Stream On: families that steal together…? ‘Heat’ and ‘The Killing’

By on October 26, 2023

“Behind every successful man, there is a woman.” (Anon.)

Stanley Kubrick’s third feature film, The Killing, and more recently, Michael Mann’s Heat, enhance the drama of collective caper movies by including the crooks’ families in the action.


/Amazon /Streaming /🍅89%🍟94% /Trailer /1995 /R

“Allow nothing to be in your life that you cannot walk out on in 30 seconds flat if you spot the heat around the corner.” (Neil McCauley)

Heat is based on a true story, that of one Neil McCauley, a professional criminal who was tracked down by Detective Chuck Adamson, who later created the television crime drama Crime Story, and wrote four episodes of Miami Vice. Heat director Michael Mann was executive producer of Miami Vice and directed the 2006 film adaptation.

Heat is a tour de force, from Mann’s script to his direction, and has a great cast. It was the first time Robert De Niro (McAuley) and Al Pacino (as Detective “Vincent Hanna” of the LAPD) appeared together (they were both in Godfather II, but never in the same scene). Val Kilmer (Tombstone), Jon Voigt (Ray Donovan), Tom Sizemore and Amy Brenneman round out the top of the billing.

McAuley’s crew of disciplined and professional criminals will knock over an armored car or a bank with a minimum of fuss—and when complications arise, they’re “ready to rock and roll,” as Detective Hanna puts it. Their wives and girlfriends are their support system, except for McAuley, a loner, who, during the movie, meets a girl who will put his credo of walking out in 30 seconds to the test.

We also see the private lives of Detective Hanna’s command; but like McAuley, Hanna’s own personal relationship with third his wife (Diane Venora) and stepdaughter (Natalie Portman) is in a state of flux. Hanna pulls McAuley over and arranges to meet him for coffee, where they connect—and bond, while affirming that neither knows “how to do anything else” and that if they meet professionally, neither will hesitate to take the other down if it comes to it. Of course they do meet professionally, in the third act, but not before Hanna’s wife and stepdaughter, McAuley’s new girlfriend, and the wife of McAuley’s right-hand man (Kilmer) influence the action irrevocably. Heat is immersive personally, spectacular objectively (an armored-truck hijacking, a bank robbery and a shootout in the streets of Los Angeles—which is often played for Marines at the Corps’ School of Infantry, to show them the concept of bounding overwatch) and an all-around exciting yarn that could have been written by Jean-Paul Sartre, who posited that “hell is other people” in his play No Exit (1944), about interpersonal conflict.

Roger Ebert wrote, in his 3.5/4-star review: “[Heat’s] not just an action picture. Above all, the dialogue is complex enough to allow the characters to say what they’re thinking: They are eloquent, insightful, fanciful, poetic when necessary. They’re not trapped with clichés. Of the many imprisonments possible in our world, one of the worst must be to be inarticulate—to be unable to tell another person what you really feel.”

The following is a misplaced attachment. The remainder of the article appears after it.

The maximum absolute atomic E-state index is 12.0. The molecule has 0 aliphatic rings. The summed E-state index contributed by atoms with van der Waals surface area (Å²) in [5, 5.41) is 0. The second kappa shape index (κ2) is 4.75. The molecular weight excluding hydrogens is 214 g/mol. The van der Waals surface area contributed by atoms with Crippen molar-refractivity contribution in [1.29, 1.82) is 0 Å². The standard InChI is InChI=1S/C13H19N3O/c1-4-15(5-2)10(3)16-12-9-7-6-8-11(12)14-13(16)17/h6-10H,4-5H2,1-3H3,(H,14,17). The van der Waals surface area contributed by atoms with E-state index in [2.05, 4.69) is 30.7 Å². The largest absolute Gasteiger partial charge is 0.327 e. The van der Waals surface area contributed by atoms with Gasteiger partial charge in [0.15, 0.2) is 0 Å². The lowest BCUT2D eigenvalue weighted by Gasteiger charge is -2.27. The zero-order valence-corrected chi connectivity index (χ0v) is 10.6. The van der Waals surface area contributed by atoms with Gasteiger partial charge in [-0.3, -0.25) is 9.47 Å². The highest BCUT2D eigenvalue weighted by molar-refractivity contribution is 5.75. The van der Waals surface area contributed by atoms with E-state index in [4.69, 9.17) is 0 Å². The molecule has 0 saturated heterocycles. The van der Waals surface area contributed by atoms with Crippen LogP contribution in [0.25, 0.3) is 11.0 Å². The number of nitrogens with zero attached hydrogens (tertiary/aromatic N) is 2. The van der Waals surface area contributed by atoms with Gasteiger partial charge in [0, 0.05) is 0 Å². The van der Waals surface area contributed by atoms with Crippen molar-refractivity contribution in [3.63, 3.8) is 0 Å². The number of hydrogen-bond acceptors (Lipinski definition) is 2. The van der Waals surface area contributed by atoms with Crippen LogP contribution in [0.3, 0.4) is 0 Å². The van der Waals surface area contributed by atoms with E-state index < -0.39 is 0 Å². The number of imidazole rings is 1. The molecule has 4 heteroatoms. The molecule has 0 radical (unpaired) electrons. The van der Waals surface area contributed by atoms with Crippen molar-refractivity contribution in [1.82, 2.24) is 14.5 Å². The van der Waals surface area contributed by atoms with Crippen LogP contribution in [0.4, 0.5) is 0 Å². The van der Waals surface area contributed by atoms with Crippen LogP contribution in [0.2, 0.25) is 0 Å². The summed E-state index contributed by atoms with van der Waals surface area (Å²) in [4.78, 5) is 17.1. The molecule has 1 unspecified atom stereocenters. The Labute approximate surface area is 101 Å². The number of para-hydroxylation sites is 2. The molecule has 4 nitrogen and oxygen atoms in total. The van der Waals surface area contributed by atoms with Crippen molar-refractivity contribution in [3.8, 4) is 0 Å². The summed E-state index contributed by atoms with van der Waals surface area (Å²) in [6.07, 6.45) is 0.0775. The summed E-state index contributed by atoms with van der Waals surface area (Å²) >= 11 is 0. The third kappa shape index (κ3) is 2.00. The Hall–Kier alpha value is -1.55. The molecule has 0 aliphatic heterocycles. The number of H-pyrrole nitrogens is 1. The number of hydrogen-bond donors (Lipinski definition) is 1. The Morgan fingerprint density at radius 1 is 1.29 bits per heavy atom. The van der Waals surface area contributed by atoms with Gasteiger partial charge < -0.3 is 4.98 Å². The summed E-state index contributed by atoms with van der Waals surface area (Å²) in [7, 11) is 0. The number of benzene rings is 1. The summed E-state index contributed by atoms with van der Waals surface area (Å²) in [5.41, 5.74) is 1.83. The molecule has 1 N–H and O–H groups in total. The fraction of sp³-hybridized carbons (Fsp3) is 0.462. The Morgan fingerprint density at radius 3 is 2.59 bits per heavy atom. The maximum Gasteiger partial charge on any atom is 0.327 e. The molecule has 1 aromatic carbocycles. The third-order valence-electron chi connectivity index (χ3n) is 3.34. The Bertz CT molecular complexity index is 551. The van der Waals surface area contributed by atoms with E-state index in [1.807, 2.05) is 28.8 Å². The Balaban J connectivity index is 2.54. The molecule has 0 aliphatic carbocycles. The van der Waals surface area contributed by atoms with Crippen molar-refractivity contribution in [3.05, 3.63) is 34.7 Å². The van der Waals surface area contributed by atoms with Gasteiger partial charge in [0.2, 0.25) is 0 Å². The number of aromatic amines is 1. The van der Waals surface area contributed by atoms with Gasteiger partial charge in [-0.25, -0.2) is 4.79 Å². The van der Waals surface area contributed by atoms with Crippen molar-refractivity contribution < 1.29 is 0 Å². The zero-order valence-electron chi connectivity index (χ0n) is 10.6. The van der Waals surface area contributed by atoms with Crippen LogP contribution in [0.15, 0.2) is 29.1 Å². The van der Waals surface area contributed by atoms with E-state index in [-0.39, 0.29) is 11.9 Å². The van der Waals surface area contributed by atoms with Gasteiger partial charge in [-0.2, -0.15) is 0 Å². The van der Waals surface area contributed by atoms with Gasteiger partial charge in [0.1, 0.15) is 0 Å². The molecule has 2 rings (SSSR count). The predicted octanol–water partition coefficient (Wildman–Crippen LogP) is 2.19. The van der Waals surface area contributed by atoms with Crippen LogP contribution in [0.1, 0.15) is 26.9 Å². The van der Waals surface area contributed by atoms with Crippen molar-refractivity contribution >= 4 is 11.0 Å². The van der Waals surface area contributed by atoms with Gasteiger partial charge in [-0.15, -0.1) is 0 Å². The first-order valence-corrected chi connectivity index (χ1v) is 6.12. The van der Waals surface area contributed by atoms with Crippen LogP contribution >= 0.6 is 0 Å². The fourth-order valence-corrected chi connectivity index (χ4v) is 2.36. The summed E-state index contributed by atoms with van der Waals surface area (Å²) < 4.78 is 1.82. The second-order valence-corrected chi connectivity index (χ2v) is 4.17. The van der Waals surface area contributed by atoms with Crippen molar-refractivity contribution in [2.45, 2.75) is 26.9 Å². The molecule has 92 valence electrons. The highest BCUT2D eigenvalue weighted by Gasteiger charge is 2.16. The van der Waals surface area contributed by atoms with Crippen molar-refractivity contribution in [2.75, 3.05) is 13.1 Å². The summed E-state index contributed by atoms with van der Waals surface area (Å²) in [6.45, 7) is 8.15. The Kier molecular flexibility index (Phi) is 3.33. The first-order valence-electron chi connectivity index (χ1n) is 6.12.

/Amazon /Streaming /⭐⭐⭐⭐ /Trailer /1956 /NR

“None of these men are criminals in the usual sense. They’ve all got jobs. They all live seemingly normal, decent lives. But, they’ve got their problems and they’ve all got a little larceny in ’em.” (Johnny Clay)

If Heat is an epic novel, The Killing is an engrossing short story. Stanley Kubrick’s (Dr. Strangelove, 2001: A Space Odyssey) third theatrical movie tells a simple but detailed story of a racetrack heist. Like Heat, its cast is deep, and includes the perps’ families.

Johnny Clay (Sterling Hayden, Dr. Strangelove) is a veteran criminal planning one last heist before settling down and marrying Fay (Coleen Gray). He plans to rob the money-counting room of a racetrack during a race. He assembles a team consisting of a betting window teller (Elisha Cook, Jr., The Maltese Falcon) to gain access to the back room; a sharpshooter to shoot the favorite horse during the race to distract everyone and keep the winnings from being paid out; a wrestler and a bartender, who needs the money for his sick wife, to provide another distraction by provoking a fight at the track bar to cover Johnny’s entrance to the counting room; and a corrupt cop to receive the loot that Johnny is to drop out of a window.

The teller’s wife is bitter at him for not delivering on the promises of wealth he made when they married, so he tells her about the robbery to impress her and keep her from leaving him. She in turn enlists her lover to steal the loot from him and his associates after they remove it from the track.

Johnny’s plan is meticulous, but as in chess, as we see in the storefront chess club where Johnny goes to recruit the wrestler, it’s dependent on each move being made in order, and much of Johnny’s security depends on each player being insulated from the larger game on a need-to-know basis. There are blunders and a rogue queen move, but after the game, it’s a little dog that puts the kibosh on the whole deal.

Kubrick, who loved chess, was just 27 years old, and controlled the set like Johnny Clay managed his gang. Veteran actor Sterling Hayden said, “I’ve worked with few directors who are that good.” Four stars from Roger Ebert.

(Pete Hummers is a participant in the Amazon Services LLC Associates Program, an affiliate advertising program designed to earn fees by linking Amazon.com and affiliate sites. This adds nothing to Amazon’s prices.)

Click here for more Stream On: What to watch on TV columns by Pete Hummers. Columns are archived and updated when necessary on Substack.


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